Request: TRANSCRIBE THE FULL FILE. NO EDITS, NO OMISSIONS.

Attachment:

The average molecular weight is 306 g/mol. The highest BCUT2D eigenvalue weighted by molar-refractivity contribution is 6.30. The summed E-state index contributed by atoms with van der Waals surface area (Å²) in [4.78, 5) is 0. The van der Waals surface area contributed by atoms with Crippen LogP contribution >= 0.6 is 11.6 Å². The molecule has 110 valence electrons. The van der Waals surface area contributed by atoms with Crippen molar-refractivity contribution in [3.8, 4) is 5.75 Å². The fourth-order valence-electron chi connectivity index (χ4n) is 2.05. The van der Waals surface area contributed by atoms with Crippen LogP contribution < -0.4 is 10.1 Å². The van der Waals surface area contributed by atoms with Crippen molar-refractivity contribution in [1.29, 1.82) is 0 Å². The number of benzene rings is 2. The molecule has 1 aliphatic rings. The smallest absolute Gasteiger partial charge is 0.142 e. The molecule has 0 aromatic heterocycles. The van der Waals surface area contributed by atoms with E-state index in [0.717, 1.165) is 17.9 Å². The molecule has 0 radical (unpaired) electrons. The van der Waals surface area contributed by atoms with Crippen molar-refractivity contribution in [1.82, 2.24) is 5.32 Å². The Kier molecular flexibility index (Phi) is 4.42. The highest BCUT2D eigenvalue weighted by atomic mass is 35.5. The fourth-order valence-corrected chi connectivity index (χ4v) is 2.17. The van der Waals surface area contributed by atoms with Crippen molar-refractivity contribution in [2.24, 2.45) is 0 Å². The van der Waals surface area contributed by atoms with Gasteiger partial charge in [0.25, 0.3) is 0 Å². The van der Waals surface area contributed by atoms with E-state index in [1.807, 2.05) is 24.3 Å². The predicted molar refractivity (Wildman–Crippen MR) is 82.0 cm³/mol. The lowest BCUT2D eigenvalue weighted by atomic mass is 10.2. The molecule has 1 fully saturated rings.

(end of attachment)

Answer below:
The average molecular weight is 306 g/mol. The highest BCUT2D eigenvalue weighted by molar-refractivity contribution is 6.30. The summed E-state index contributed by atoms with van der Waals surface area (Å²) in [4.78, 5) is 0. The van der Waals surface area contributed by atoms with Crippen LogP contribution >= 0.6 is 11.6 Å². The molecule has 110 valence electrons. The van der Waals surface area contributed by atoms with Crippen molar-refractivity contribution in [3.8, 4) is 5.75 Å². The fourth-order valence-electron chi connectivity index (χ4n) is 2.05. The van der Waals surface area contributed by atoms with Crippen LogP contribution < -0.4 is 10.1 Å². The van der Waals surface area contributed by atoms with Crippen molar-refractivity contribution in [1.29, 1.82) is 0 Å². The number of benzene rings is 2. The molecule has 1 aliphatic rings. The smallest absolute Gasteiger partial charge is 0.142 e. The molecule has 0 aromatic heterocycles. The van der Waals surface area contributed by atoms with E-state index in [0.717, 1.165) is 17.9 Å². The molecule has 0 radical (unpaired) electrons. The van der Waals surface area contributed by atoms with Crippen molar-refractivity contribution in [1.82, 2.24) is 5.32 Å². The Kier molecular flexibility index (Phi) is 4.42. The highest BCUT2D eigenvalue weighted by atomic mass is 35.5. The fourth-order valence-corrected chi connectivity index (χ4v) is 2.17. The van der Waals surface area contributed by atoms with Crippen molar-refractivity contribution in [2.24, 2.45) is 0 Å². The van der Waals surface area contributed by atoms with Gasteiger partial charge in [0.25, 0.3) is 0 Å². The van der Waals surface area contributed by atoms with E-state index in [1.807, 2.05) is 24.3 Å². The predicted molar refractivity (Wildman–Crippen MR) is 82.0 cm³/mol. The lowest BCUT2D eigenvalue weighted by atomic mass is 10.2. The molecule has 1 fully saturated rings.